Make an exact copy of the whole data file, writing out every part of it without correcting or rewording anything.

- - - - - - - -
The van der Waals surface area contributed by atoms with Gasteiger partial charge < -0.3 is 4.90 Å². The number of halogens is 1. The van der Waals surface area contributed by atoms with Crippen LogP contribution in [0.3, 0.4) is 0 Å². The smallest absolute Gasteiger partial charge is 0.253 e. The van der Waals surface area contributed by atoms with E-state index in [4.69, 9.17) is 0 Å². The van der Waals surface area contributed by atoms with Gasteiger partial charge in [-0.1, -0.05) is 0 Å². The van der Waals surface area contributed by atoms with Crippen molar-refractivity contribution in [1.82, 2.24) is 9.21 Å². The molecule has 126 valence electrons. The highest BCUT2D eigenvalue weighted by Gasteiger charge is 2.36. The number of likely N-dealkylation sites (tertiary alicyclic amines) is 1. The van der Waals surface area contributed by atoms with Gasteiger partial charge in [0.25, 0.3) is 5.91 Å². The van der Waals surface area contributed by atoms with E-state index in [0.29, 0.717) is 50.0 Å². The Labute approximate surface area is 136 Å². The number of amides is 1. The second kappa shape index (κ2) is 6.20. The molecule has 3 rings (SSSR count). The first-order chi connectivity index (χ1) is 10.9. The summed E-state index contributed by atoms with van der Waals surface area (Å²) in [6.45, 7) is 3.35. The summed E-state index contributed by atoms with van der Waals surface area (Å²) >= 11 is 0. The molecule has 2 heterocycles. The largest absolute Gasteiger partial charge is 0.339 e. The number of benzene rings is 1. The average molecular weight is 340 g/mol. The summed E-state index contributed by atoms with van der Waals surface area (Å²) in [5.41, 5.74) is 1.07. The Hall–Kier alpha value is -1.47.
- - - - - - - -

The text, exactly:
The van der Waals surface area contributed by atoms with Gasteiger partial charge < -0.3 is 4.90 Å². The number of halogens is 1. The van der Waals surface area contributed by atoms with Crippen LogP contribution in [0.3, 0.4) is 0 Å². The smallest absolute Gasteiger partial charge is 0.253 e. The van der Waals surface area contributed by atoms with E-state index in [4.69, 9.17) is 0 Å². The van der Waals surface area contributed by atoms with Gasteiger partial charge in [-0.1, -0.05) is 0 Å². The van der Waals surface area contributed by atoms with Crippen molar-refractivity contribution in [1.82, 2.24) is 9.21 Å². The molecule has 126 valence electrons. The highest BCUT2D eigenvalue weighted by Gasteiger charge is 2.36. The number of likely N-dealkylation sites (tertiary alicyclic amines) is 1. The van der Waals surface area contributed by atoms with Gasteiger partial charge in [0.25, 0.3) is 5.91 Å². The van der Waals surface area contributed by atoms with E-state index in [0.29, 0.717) is 50.0 Å². The Labute approximate surface area is 136 Å². The number of amides is 1. The second kappa shape index (κ2) is 6.20. The molecule has 3 rings (SSSR count). The first-order chi connectivity index (χ1) is 10.9. The summed E-state index contributed by atoms with van der Waals surface area (Å²) in [6.45, 7) is 3.35. The summed E-state index contributed by atoms with van der Waals surface area (Å²) >= 11 is 0. The molecule has 2 heterocycles. The largest absolute Gasteiger partial charge is 0.339 e. The number of benzene rings is 1. The average molecular weight is 340 g/mol. The summed E-state index contributed by atoms with van der Waals surface area (Å²) in [5.41, 5.74) is 1.07. The Hall–Kier alpha value is -1.47.